One of the biggest changes in the U.S. labor market over the past two decades has been the increasing number of people working over the age of 55. From the end of World War II until the early 1990s, a smaller and smaller share remained in the labor force but since the 1990s that trend reversed.

In 1993, only 29% of people that age were in the labor force. The vast majority were retired. But participation has been rising and by 2012 more than 41% of that age group were still in the labor force, the highest since the early 1960s.

Clearly, something has changed about people’s attitudes toward retirement. A survey from the Federal Reserve last week provided some clues. Around 21% of people said their plan for retirement is simply “to work as long as possible” and the number of people giving this response increases by age.

Conversely, the traditional way to retire – working full-time in a career until ceasing work altogether – is the plan for 35% of people in their 20s. But by the time they reach their 60s, only 15% say it will be their route.

For at least some Americans, the rise in labor force participation at old age signals that retirement is simply out of reach. Surveys from Gallup have found that people who believe they can afford to retire generally tend to do so the earliest. The wealthy businessmen or distinguished town doctors who are in good health and just enjoy their work too much to ever step aside are the exception, not the rule.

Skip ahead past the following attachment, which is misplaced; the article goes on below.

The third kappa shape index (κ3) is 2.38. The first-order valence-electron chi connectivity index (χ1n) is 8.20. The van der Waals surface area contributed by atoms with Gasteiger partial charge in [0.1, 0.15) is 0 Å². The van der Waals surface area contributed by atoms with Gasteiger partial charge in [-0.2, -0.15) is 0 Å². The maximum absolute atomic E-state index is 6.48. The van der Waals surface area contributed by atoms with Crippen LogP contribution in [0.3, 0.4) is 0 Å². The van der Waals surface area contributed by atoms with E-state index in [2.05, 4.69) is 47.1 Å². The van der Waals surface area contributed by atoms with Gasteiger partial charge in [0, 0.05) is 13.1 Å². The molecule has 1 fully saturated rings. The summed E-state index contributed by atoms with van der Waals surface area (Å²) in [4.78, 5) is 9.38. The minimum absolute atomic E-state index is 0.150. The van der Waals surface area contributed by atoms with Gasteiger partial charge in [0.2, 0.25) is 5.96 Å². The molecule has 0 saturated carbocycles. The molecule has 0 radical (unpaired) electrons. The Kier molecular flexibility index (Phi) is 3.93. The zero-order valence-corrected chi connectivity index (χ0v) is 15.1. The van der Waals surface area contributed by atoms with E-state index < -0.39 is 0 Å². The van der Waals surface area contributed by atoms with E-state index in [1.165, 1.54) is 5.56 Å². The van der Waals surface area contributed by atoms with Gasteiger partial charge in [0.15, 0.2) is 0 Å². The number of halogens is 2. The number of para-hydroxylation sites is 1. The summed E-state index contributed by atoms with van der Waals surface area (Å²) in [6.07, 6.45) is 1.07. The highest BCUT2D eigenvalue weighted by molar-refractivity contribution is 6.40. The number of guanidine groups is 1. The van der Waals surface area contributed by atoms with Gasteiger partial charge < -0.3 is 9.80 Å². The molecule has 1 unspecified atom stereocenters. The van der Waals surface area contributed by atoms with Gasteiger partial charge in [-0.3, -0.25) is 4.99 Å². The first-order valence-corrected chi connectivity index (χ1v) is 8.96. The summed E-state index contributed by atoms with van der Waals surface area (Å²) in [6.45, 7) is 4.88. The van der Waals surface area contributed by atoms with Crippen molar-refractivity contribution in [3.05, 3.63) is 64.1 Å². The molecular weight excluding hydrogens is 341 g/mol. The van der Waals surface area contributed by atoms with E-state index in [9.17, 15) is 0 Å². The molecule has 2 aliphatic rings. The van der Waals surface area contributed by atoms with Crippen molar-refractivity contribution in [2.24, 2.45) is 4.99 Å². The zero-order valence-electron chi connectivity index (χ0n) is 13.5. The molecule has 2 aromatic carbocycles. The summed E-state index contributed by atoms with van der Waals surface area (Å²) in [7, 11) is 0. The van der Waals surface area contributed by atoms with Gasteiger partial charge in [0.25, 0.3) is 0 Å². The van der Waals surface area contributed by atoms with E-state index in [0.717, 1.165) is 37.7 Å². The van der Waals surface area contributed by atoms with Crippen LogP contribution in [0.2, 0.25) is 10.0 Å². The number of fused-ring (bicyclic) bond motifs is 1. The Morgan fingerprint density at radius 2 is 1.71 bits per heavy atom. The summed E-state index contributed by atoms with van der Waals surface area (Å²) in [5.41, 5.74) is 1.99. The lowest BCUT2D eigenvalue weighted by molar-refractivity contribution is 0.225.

The rising participation of the old is an exception to the overall trends in the U.S. labor force. For the past decade, labor force participation has declined in the U.S, and much of the decline has been attributed to the retirement of the Baby Boomer generation: children born in the years after World War II began turning 55 in the year 2000.

This might sound like a paradox. How can the falling labor force be the result of aging, if old people are increasingly likely to work?

The Department of Labor has some little-seen data showing the participation rate by age that helps makes clear why these two trends are not necessarily a contradiction.

This chart’s downward slope shows fewer men working at every age. But, at any given age, more men are working in the year 2013 than were in 2000. At the turn of the century, for example, about 66% of 60-year-old men and 20% of 70 year old men were still in the labor force. Today, that’s risen to 72% and 25% respectively.

The trend is also true for women. At every age, women are more likely to work than they were just 13 years ago.

But people are still retiring. Every birthday after 55 sees fewer and fewer men and women in the labor force. The oldest Baby Boomers are now nearing 70 when 20% of women and 25% of men work. Among 55-year-old Boomers, 70% of women and 80% of men work.

So both labor force trends are true. The massive Baby Boomer generation is moving through retirement and contributing to the decline in the national labor force participation rate, even though people are now working longer in old age.

The change in labor force participation that has happened at each age has been biggest for workers in their mid-60s. From age 62 to 65, women are about 10-12 percentage points more likely to work today than in 2000, and men about 6-8 percentage points more likely. These are precisely the years when decisions to continue to work help optimize the size of Social Security payments and the years where some workers may choose to continue working until becoming eligible for Medicare.

Americans’ retirements have been delayed, but not abandoned entirely. Having the financial means to retire is a big part of the story. But the vast majority are still getting to their golden years eventually.